Dietmar Eckell has been snapping photos of plane wrecks for years. He began as a hobbyist who framed landscapes with ruins like disused train tracks, cars, and buildings. Then came a point in his life where he began working less at his job and more at photography, which culminated in him crashing a paraglider while taking aerial shots. He only broke a leg, but it gave him a lightbulb moment: What happens to crashed planes? Not the ones that kill people, but the ones ending in stories of wilderness survival.
He did some research and found that there are dozens of remote crash sites around the world. So in 2010, he quit his job and set out to photograph zero-fatality plane wrecks for his series Happy End. He's just returned from a week in the Australian bush, so I caught up with him to talk about what he'd found and what it all means.
Eckell's most recent subject. A C-53 warplane. All six passengers survived
VICE: What were you photographing in Australia?
Dietmar Eckell: It's a very old C-53. Some guy overshot Broome at night in 1942. Everything was dark in the cities in those days because of the Japanese bombing, so the pilot missed the airport and ran out of gas. It was all flat so he was able to bring the plane down and they were rescued, so it's a beautiful story. It's so remote that the plane is still there sitting in the bush. It's in pretty good shape after 72 years and only one engine is missing. It took seven days to get out there, sleeping on the roof of the 4WD. I actually wanted to sleep in the plane but the local Aboriginals wouldn't let me.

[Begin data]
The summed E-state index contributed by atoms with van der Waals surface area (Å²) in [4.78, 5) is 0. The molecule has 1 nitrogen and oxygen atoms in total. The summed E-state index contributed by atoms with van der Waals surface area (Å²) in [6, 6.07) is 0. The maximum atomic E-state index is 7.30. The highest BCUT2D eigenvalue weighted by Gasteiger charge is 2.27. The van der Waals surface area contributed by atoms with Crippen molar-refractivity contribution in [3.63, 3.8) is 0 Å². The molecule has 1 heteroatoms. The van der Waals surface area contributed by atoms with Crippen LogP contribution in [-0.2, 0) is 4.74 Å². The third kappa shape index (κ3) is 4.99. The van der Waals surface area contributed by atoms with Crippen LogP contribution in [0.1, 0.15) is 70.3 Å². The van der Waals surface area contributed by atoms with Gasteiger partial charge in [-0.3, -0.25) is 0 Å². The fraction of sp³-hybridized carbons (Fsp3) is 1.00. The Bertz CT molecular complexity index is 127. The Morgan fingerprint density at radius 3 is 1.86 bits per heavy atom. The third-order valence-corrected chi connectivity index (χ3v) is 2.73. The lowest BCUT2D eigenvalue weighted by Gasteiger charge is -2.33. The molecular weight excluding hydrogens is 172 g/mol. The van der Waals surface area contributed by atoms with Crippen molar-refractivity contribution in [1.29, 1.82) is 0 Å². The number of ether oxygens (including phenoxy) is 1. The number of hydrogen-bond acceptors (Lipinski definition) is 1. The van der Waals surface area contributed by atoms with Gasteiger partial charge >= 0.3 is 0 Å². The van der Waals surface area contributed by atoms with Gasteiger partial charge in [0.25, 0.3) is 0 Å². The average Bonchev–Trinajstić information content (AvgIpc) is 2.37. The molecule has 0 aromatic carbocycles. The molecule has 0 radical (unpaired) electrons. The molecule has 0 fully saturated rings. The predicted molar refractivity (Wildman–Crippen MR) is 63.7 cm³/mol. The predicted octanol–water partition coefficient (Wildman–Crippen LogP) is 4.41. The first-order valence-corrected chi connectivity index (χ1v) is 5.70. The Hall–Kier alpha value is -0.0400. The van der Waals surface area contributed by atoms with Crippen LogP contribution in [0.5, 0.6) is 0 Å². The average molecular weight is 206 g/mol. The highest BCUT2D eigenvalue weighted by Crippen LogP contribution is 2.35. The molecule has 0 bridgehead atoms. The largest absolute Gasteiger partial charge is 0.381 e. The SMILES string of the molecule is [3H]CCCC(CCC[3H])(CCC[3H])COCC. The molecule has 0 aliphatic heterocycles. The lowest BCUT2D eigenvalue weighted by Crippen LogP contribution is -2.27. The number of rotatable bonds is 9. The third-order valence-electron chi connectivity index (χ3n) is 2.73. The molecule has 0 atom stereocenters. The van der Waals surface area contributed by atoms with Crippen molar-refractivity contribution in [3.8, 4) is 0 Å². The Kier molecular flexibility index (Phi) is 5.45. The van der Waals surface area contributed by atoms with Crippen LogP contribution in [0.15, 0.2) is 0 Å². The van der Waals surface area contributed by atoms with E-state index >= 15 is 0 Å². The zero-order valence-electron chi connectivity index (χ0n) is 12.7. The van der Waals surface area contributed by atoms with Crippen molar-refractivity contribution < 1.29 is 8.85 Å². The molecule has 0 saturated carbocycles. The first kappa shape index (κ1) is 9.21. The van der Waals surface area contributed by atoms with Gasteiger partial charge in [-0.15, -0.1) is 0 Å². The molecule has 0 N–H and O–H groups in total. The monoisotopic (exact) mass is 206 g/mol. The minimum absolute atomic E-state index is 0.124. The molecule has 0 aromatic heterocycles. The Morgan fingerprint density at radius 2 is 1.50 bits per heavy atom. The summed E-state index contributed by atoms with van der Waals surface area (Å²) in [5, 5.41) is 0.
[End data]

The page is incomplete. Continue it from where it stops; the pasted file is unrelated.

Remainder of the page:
It sounds exciting. How do you find these things?
I go to internet forums like Pacific Wrecks and various pilot forums. All the old pilots love to tell stories so there's heaps of information there. And then there's data bases from the US military about crashes. You just look for the ones with zero fatalities for a starting point, and then I go to the airfields and talk to the pilots. There's always one who says call this guy, and then the guy is all like yeah, I saw that from above, and they help because it's fun. Or sometimes people don't believe me and say you come here from Germany to tell me there's a plane out there, I don't believe you! But that time I had the GPS info and we flew for hours to find a plane resting on the edge of a lake. The guy couldn't believe it.
His most memorable plane, Alaska.
What's the plane that sticks out most in your head?
I think it's the one in the Alaskan woods. It's totally colorful because it was fall and it's just fascinating what they guys were dealing with in the 1950s. The military were flying these planes called C-82 Packets and they didn't really work, so they sold the fleet to some transport company. These planes were then flying around Canada and Alaska but they were flying caskets. You could count the years until they came down. So one night the plane's whole electric system failed and the guys somehow brought it down in the forest. It was a freezing January, north of the Arctic Circle, and they figured their only chance they was to make a big fire. So they survived for three days with a fire and another plane noticed the glow on the horizon and they were rescued. The fun part is that this pilot contacted me and thanked me for writing down his story. So I sent him the book and he was thrilled. He said his kids were sick of hearing about it and now he had some proof.